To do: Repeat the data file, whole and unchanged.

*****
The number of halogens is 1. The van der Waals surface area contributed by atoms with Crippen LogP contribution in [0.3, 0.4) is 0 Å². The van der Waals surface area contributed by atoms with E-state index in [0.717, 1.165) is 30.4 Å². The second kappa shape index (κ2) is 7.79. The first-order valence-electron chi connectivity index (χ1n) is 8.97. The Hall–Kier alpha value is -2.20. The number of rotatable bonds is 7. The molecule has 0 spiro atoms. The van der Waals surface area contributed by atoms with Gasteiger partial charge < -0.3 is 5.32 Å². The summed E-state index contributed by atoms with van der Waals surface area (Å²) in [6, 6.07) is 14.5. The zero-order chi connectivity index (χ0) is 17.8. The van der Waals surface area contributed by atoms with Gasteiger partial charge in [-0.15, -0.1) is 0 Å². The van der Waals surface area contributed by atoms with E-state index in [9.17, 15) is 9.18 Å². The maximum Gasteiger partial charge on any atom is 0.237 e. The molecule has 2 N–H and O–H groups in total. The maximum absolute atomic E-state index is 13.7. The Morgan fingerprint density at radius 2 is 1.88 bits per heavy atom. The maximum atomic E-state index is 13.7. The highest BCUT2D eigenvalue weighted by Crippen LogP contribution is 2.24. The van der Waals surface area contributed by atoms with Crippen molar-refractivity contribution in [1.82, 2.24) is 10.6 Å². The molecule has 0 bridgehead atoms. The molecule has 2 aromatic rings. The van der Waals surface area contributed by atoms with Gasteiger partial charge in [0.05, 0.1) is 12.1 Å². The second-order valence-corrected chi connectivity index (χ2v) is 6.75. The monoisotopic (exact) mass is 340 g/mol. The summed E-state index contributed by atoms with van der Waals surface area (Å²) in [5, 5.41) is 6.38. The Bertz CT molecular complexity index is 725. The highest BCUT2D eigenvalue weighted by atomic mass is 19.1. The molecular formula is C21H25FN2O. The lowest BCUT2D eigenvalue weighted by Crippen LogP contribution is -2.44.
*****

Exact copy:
The number of halogens is 1. The van der Waals surface area contributed by atoms with Crippen LogP contribution in [0.3, 0.4) is 0 Å². The van der Waals surface area contributed by atoms with E-state index in [0.717, 1.165) is 30.4 Å². The second kappa shape index (κ2) is 7.79. The first-order valence-electron chi connectivity index (χ1n) is 8.97. The Hall–Kier alpha value is -2.20. The number of rotatable bonds is 7. The molecule has 0 spiro atoms. The van der Waals surface area contributed by atoms with Gasteiger partial charge < -0.3 is 5.32 Å². The summed E-state index contributed by atoms with van der Waals surface area (Å²) in [6, 6.07) is 14.5. The zero-order chi connectivity index (χ0) is 17.8. The van der Waals surface area contributed by atoms with Gasteiger partial charge in [-0.15, -0.1) is 0 Å². The van der Waals surface area contributed by atoms with E-state index in [9.17, 15) is 9.18 Å². The maximum Gasteiger partial charge on any atom is 0.237 e. The molecule has 2 N–H and O–H groups in total. The maximum absolute atomic E-state index is 13.7. The Morgan fingerprint density at radius 2 is 1.88 bits per heavy atom. The maximum atomic E-state index is 13.7. The highest BCUT2D eigenvalue weighted by Crippen LogP contribution is 2.24. The van der Waals surface area contributed by atoms with Crippen molar-refractivity contribution in [1.82, 2.24) is 10.6 Å². The molecule has 0 bridgehead atoms. The molecule has 2 aromatic rings. The van der Waals surface area contributed by atoms with Gasteiger partial charge in [0.05, 0.1) is 12.1 Å². The second-order valence-corrected chi connectivity index (χ2v) is 6.75. The monoisotopic (exact) mass is 340 g/mol. The summed E-state index contributed by atoms with van der Waals surface area (Å²) in [5, 5.41) is 6.38. The Bertz CT molecular complexity index is 725. The highest BCUT2D eigenvalue weighted by atomic mass is 19.1. The molecular formula is C21H25FN2O. The lowest BCUT2D eigenvalue weighted by Crippen LogP contribution is -2.44.